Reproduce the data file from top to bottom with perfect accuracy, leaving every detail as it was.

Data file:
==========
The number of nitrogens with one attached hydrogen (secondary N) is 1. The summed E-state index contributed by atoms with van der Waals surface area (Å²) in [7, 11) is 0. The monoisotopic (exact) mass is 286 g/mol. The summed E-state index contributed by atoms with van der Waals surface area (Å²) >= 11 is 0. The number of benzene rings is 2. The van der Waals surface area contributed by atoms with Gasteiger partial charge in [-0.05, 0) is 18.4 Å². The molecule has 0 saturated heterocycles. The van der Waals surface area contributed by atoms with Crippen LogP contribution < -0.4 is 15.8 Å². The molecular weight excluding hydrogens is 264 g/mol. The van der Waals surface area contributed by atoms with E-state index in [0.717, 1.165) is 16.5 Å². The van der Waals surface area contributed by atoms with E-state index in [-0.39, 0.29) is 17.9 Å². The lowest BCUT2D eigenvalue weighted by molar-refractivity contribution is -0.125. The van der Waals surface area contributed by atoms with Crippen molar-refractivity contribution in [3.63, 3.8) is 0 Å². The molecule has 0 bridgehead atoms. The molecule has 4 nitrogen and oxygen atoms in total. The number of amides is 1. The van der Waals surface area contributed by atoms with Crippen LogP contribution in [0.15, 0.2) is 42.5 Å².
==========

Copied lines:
The number of nitrogens with one attached hydrogen (secondary N) is 1. The summed E-state index contributed by atoms with van der Waals surface area (Å²) in [7, 11) is 0. The monoisotopic (exact) mass is 286 g/mol. The summed E-state index contributed by atoms with van der Waals surface area (Å²) >= 11 is 0. The number of benzene rings is 2. The van der Waals surface area contributed by atoms with Gasteiger partial charge in [-0.05, 0) is 18.4 Å². The molecule has 0 saturated heterocycles. The van der Waals surface area contributed by atoms with Crippen LogP contribution < -0.4 is 15.8 Å². The molecular weight excluding hydrogens is 264 g/mol. The van der Waals surface area contributed by atoms with E-state index in [0.717, 1.165) is 16.5 Å². The van der Waals surface area contributed by atoms with E-state index in [-0.39, 0.29) is 17.9 Å². The lowest BCUT2D eigenvalue weighted by molar-refractivity contribution is -0.125. The van der Waals surface area contributed by atoms with Crippen molar-refractivity contribution in [3.63, 3.8) is 0 Å². The molecule has 0 bridgehead atoms. The molecule has 4 nitrogen and oxygen atoms in total. The number of amides is 1. The van der Waals surface area contributed by atoms with Crippen LogP contribution in [0.15, 0.2) is 42.5 Å².